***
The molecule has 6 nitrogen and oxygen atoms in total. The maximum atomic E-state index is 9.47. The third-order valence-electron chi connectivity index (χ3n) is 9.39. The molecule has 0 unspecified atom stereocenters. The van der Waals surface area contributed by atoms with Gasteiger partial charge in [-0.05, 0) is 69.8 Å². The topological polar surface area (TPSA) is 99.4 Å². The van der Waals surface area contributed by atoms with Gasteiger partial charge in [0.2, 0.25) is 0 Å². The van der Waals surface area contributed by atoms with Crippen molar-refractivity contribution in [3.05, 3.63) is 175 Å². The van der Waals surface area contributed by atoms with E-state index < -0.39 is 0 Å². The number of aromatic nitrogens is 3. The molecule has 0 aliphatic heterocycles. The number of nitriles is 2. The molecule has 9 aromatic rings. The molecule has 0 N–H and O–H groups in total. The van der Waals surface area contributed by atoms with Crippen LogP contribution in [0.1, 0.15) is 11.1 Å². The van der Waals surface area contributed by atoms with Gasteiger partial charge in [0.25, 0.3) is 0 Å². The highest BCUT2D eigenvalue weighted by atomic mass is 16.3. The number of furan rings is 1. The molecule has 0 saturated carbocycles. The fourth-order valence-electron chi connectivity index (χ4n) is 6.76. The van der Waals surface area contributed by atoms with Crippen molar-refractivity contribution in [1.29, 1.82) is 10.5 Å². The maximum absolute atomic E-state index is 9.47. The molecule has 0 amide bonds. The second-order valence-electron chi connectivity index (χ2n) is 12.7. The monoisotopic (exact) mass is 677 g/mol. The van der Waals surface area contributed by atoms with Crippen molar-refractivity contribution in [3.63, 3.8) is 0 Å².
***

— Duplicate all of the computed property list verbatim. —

The molecule has 6 nitrogen and oxygen atoms in total. The maximum atomic E-state index is 9.47. The third-order valence-electron chi connectivity index (χ3n) is 9.39. The molecule has 0 unspecified atom stereocenters. The van der Waals surface area contributed by atoms with Gasteiger partial charge in [-0.05, 0) is 69.8 Å². The topological polar surface area (TPSA) is 99.4 Å². The van der Waals surface area contributed by atoms with Gasteiger partial charge in [0.2, 0.25) is 0 Å². The van der Waals surface area contributed by atoms with Crippen molar-refractivity contribution in [3.05, 3.63) is 175 Å². The van der Waals surface area contributed by atoms with E-state index < -0.39 is 0 Å². The number of aromatic nitrogens is 3. The molecule has 0 aliphatic heterocycles. The number of nitriles is 2. The molecule has 9 aromatic rings. The molecule has 0 N–H and O–H groups in total. The van der Waals surface area contributed by atoms with Crippen LogP contribution in [0.1, 0.15) is 11.1 Å². The van der Waals surface area contributed by atoms with Gasteiger partial charge in [0.25, 0.3) is 0 Å². The highest BCUT2D eigenvalue weighted by atomic mass is 16.3. The number of furan rings is 1. The molecule has 0 saturated carbocycles. The fourth-order valence-electron chi connectivity index (χ4n) is 6.76. The van der Waals surface area contributed by atoms with Crippen molar-refractivity contribution in [1.29, 1.82) is 10.5 Å². The maximum absolute atomic E-state index is 9.47. The molecule has 0 amide bonds. The second-order valence-electron chi connectivity index (χ2n) is 12.7. The monoisotopic (exact) mass is 677 g/mol. The van der Waals surface area contributed by atoms with Crippen molar-refractivity contribution in [3.63, 3.8) is 0 Å².